Wow! We are praising God for humble beginnings, knowing that He has great things in store for Kiwanda Cha Tumaini Christian Academy, opening in Western Kenya next Monday, January 5th. Today was an exciting day because our teaching materials arrived!
We will begin here, in a mud building, knowing that what goes into the minds of our precious students is far more important than the walls that surround them. One day, we will look back at this picture, giving all the praise and glory to God for how far He has taken us!
In addition to the required Kenyan curriculum of math, science, social studies, English, and Swahili, our students will receive intensive instruction in art, music, literature, and Latin (beginning in the second grade). We are confident that God has chosen these children to go out and impact the world in a mighty way!
Who could ever forget this hysterical scene from The Princess Bride? “Mawwiage. Mawwiage is what bwings us togethew today. Mawwiage, that bwessed awwangement, that dweam within a dweam. And wuv, twue wuv, wiww fowwow you fowevah and evah… So tweasuwe youw wuv.”
Weddings, or marriage in general, are vastly different in Kenya than here in the States. The laws of the land make it difficult, almost beyond reach, for people to legally wed. The couple must go to the County Marriage Office to apply, providing passport pictures and copies of their Kenyan ID’s. There is a 21-day waiting period while the pictures and application are posted on a bulletin board in case there is anyone who might object to the marriage. The fee amounts to more than most people can earn in a month. During that 21 days, the couple must have an affidavit signed by the Area Chief, stating that they are known to him, or are living together as husband and wife. (Does this seem backwards to you?) At the end of the 21 days, the couple returns to the county office and is assigned a date in court, Fridays only, for the actual ‘marriage’ and the signing of the certificate.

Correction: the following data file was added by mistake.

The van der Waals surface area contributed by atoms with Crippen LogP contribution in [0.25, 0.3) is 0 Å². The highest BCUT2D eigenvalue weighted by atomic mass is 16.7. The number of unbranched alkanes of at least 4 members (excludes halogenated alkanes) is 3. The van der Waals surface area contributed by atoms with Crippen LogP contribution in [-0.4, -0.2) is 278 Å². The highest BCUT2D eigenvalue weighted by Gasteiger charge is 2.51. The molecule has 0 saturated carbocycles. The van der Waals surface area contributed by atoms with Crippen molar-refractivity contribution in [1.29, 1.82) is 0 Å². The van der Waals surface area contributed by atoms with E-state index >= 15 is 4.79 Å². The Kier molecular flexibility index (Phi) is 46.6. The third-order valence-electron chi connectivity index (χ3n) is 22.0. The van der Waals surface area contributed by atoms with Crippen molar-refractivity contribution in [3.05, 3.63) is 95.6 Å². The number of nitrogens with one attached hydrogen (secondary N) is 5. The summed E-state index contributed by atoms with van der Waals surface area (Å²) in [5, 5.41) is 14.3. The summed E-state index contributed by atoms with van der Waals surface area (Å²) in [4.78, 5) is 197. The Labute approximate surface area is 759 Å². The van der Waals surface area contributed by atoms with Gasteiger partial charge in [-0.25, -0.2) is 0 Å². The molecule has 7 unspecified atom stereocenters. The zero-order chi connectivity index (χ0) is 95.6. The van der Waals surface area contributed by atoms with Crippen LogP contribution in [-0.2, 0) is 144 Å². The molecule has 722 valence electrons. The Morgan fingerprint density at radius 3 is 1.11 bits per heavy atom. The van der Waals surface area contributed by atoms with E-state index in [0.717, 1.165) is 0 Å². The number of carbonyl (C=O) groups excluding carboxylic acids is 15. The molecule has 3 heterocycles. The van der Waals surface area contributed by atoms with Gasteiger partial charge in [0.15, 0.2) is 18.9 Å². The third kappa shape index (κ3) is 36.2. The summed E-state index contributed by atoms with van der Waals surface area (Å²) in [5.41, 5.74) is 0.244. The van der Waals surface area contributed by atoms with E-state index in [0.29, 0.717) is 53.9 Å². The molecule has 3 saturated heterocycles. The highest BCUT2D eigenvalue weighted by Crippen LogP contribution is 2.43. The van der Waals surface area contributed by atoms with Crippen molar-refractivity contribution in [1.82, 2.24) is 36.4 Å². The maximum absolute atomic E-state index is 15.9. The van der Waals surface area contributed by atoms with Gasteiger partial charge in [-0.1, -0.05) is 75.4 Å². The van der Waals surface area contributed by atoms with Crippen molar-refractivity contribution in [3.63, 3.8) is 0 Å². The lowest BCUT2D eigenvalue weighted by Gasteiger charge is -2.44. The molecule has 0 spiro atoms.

Alternatively, a couple can wed in a church ceremony, but the certificate process is still the same, except that it is much more expensive.
As a result, most people just live together as a married couple, and when they are financially able (possibly after a houseful of children have arrived on the scene), they have a wedding.
In the U.S., a wedding is the bride’s big day and, ultimately, all the decisions are hers. In Kenya, that is not the case. There is a “wedding committee” involved, and it seems that almost everyone has a say, at least in church weddings. For an American, this is very hard to understand. However, the wedding committee approach offers a “fundraising” aspect, without which, the wedding might never take place.
Marriage is a holy estate, instituted by God, and not to be entered into lightly. We have been blessed beyond measure to witness TWO weddings within our little Tumaini Tribe in Kenya recently. Grace & Ben exchanged their vows on November 8th….
…. and Peter & Carolyne entered into the covenant of marriage on December 5th!!!
Can it get any more exciting that this??
YES, IT CAN!!!!
Michelle, the lovely young woman whose heart God has claimed as His own, whom He called to serve the orphans of Kenya and entrusted with the life of our precious Elizabeth….
….is engaged to marry Moses Makokha, the Clinical Officer who will be joining our team on January 16, 2015, when he completes his internship. Dr. Moses is head over heels in love with Michelle & Elizabeth, and vice versa! We are excited about their future, and about the manner in which God has paved the way for our Clinic to open sooner than we ever expected!
God is good! All the time! Bwana asifiwe! (Praise the Lord!)